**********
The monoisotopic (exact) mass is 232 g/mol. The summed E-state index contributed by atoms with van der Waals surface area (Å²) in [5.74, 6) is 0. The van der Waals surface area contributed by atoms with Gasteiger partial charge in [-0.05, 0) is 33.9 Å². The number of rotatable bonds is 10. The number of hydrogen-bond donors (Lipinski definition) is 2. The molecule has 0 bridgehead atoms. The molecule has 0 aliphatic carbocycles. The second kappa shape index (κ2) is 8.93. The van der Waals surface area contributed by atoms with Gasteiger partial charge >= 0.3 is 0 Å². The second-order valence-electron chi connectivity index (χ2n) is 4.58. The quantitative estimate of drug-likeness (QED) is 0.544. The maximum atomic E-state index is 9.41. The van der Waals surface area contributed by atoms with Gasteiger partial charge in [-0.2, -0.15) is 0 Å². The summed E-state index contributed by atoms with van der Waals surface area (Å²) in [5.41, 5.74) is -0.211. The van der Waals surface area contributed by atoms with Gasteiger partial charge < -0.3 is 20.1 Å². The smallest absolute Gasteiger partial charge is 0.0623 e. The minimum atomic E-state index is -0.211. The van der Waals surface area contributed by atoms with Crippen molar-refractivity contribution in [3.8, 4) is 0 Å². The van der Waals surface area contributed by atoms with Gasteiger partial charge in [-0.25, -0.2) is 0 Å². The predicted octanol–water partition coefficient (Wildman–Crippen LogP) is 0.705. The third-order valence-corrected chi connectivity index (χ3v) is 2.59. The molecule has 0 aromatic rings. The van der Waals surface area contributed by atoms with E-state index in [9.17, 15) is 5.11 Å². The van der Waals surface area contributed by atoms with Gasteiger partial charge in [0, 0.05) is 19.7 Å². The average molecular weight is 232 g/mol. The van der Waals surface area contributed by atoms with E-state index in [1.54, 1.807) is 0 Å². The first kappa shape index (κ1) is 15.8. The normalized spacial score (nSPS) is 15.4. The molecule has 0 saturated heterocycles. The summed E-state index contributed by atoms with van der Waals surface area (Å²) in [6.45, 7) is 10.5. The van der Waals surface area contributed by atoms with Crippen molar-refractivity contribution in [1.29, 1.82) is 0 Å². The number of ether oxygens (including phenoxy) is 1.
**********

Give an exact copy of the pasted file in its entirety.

The monoisotopic (exact) mass is 232 g/mol. The summed E-state index contributed by atoms with van der Waals surface area (Å²) in [5.74, 6) is 0. The van der Waals surface area contributed by atoms with Gasteiger partial charge in [-0.05, 0) is 33.9 Å². The number of rotatable bonds is 10. The number of hydrogen-bond donors (Lipinski definition) is 2. The molecule has 0 bridgehead atoms. The molecule has 0 aliphatic carbocycles. The second kappa shape index (κ2) is 8.93. The van der Waals surface area contributed by atoms with Gasteiger partial charge >= 0.3 is 0 Å². The second-order valence-electron chi connectivity index (χ2n) is 4.58. The quantitative estimate of drug-likeness (QED) is 0.544. The maximum atomic E-state index is 9.41. The van der Waals surface area contributed by atoms with Gasteiger partial charge in [-0.2, -0.15) is 0 Å². The summed E-state index contributed by atoms with van der Waals surface area (Å²) in [5.41, 5.74) is -0.211. The van der Waals surface area contributed by atoms with Gasteiger partial charge < -0.3 is 20.1 Å². The smallest absolute Gasteiger partial charge is 0.0623 e. The minimum atomic E-state index is -0.211. The van der Waals surface area contributed by atoms with Crippen molar-refractivity contribution in [3.8, 4) is 0 Å². The van der Waals surface area contributed by atoms with Gasteiger partial charge in [-0.25, -0.2) is 0 Å². The predicted octanol–water partition coefficient (Wildman–Crippen LogP) is 0.705. The third-order valence-corrected chi connectivity index (χ3v) is 2.59. The molecule has 0 aromatic rings. The van der Waals surface area contributed by atoms with E-state index in [9.17, 15) is 5.11 Å². The van der Waals surface area contributed by atoms with Gasteiger partial charge in [0, 0.05) is 19.7 Å². The average molecular weight is 232 g/mol. The van der Waals surface area contributed by atoms with E-state index in [1.54, 1.807) is 0 Å². The first kappa shape index (κ1) is 15.8. The normalized spacial score (nSPS) is 15.4. The molecule has 0 saturated heterocycles. The summed E-state index contributed by atoms with van der Waals surface area (Å²) in [6.45, 7) is 10.5. The van der Waals surface area contributed by atoms with Crippen molar-refractivity contribution in [1.29, 1.82) is 0 Å². The number of ether oxygens (including phenoxy) is 1.